No one from the public attends Aqsarniit hotel's liquor license hearing

Nunavut's liquor and cannabis board held a public hearing last night seeking feedback on the Aqsarniit hotel and conference centre's application for two liquor licences. 

One licence would cover the restaurant which is expected to seat 80 people and the conference centre, when needed for events. 

The other is for a cocktail lounge seating around 180 people, though Sheldon Nimchuk, who's managing the hotel construction says "cocktail lounge" is a liquor board term not necessarily an indication of what will be on the drinks menu. 

"At this time, certainly anything that you would find available in Iqaluit would be available.

"How the managers and the bartenders and everybody develop and put their own flavour to the customer service — we don't want to prejudge what that would evolve to," Nimchuk said. 

Public hearing draws no attendees

The public hearing was held at the Catholic parish hall, but not a single member of the public attended. 

Nimchuk, who's the director of project development and partnerships with the Qikiqtaaluk Corporation, said he wasn't expecting many attendees.

"We were expecting, because ... the hotel had been out in the public for quite some time, we would not get too many people feeling that they would have objections," Nimchuk said. 

He said Iqaluit residents would understand that a hotel needs a bar to cater to tourists, business travellers and the city in general.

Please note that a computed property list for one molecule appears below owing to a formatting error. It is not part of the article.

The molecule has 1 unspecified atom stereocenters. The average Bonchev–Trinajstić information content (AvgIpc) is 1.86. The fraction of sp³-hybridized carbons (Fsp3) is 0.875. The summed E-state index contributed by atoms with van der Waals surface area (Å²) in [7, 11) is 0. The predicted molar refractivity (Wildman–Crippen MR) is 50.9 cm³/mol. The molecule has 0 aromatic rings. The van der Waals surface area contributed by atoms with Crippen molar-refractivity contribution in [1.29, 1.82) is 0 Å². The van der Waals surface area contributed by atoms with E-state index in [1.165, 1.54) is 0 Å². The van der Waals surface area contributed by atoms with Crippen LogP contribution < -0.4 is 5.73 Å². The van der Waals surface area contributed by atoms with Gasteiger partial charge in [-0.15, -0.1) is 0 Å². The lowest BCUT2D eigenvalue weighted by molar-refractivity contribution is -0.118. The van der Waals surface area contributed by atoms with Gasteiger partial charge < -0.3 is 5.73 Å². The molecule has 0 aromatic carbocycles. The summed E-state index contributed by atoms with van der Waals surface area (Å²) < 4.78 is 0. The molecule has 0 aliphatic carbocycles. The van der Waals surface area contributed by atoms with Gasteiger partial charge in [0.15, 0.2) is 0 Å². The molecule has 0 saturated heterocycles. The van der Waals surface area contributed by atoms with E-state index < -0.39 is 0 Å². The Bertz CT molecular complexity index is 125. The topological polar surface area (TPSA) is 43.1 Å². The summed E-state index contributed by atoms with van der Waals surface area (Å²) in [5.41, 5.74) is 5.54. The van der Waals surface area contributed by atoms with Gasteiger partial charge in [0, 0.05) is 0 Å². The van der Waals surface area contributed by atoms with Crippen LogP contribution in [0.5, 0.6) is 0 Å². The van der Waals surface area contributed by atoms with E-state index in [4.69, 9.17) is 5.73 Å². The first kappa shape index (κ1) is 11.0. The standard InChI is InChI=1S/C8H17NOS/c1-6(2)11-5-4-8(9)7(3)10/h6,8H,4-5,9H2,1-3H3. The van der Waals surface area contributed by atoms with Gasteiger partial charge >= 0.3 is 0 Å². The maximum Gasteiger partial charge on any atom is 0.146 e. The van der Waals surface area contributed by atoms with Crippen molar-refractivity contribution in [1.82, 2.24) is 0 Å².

In his presentation, Nimchuk said the Qikiqtaaluk Corporation fulfilled its duty per the liquor board requirements to inform the public of the meeting. 

Notices were posted in Nunavut News on Dec. 9 and Dec. 23 and in the Facebook group Iqaluit Public Service Announcements on those same days. Paper notices were posted in the Elders' Qammaq, on boards in the two main grocery stores — Arctic and Northmart — and the post office. 

After he presented, the board was given an opportunity to ask questions and the whole meeting wrapped up within about 10 minutes. 

Travis Burke/CBC

The hotel's architecture and design will reflect Inuit culture and the staff will have an emphasis on service, Nimchuk said. 

He said construction on the hotel is near complete and as it wraps, the Qikiqtaaluk Corporation is beginning to staff the hotel. 

The board will consider the application this week during its board meeting which runs until Thursday, explained Terry Dobbi, the he Iqaluit chair of the liquor and cannabis board

Final approval on the licences will come after the health and fire marshal inspections give the hotel the all-clear. The fire marshal will also approve the final seating numbers for the two establishments. 

The hotel will have 94 hotel rooms, including 12 suites, and Nimchuk says he expects it to open between mid-April and mid-May.